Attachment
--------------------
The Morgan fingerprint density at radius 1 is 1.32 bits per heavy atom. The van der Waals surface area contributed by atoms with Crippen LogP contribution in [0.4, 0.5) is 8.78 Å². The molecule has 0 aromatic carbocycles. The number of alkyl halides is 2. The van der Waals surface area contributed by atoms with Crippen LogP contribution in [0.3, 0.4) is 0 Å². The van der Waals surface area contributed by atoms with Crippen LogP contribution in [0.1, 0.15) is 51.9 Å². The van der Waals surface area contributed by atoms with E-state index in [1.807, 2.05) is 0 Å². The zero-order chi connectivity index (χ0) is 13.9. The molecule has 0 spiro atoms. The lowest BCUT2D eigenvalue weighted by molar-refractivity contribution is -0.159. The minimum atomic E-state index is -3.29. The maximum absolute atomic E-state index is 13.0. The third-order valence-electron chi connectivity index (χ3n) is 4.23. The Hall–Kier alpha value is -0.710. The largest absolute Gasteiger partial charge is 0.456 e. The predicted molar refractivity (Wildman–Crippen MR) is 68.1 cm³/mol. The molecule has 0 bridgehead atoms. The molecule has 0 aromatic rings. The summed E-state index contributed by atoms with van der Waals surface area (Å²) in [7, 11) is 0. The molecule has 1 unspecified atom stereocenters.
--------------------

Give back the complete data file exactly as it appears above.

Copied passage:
The Morgan fingerprint density at radius 1 is 1.32 bits per heavy atom. The van der Waals surface area contributed by atoms with Crippen LogP contribution in [0.4, 0.5) is 8.78 Å². The molecule has 0 aromatic carbocycles. The number of alkyl halides is 2. The van der Waals surface area contributed by atoms with Crippen LogP contribution in [0.3, 0.4) is 0 Å². The van der Waals surface area contributed by atoms with Crippen LogP contribution in [0.1, 0.15) is 51.9 Å². The van der Waals surface area contributed by atoms with E-state index in [1.807, 2.05) is 0 Å². The zero-order chi connectivity index (χ0) is 13.9. The molecule has 0 spiro atoms. The lowest BCUT2D eigenvalue weighted by molar-refractivity contribution is -0.159. The minimum atomic E-state index is -3.29. The maximum absolute atomic E-state index is 13.0. The third-order valence-electron chi connectivity index (χ3n) is 4.23. The Hall–Kier alpha value is -0.710. The largest absolute Gasteiger partial charge is 0.456 e. The predicted molar refractivity (Wildman–Crippen MR) is 68.1 cm³/mol. The molecule has 0 bridgehead atoms. The molecule has 0 aromatic rings. The summed E-state index contributed by atoms with van der Waals surface area (Å²) in [7, 11) is 0. The molecule has 1 unspecified atom stereocenters.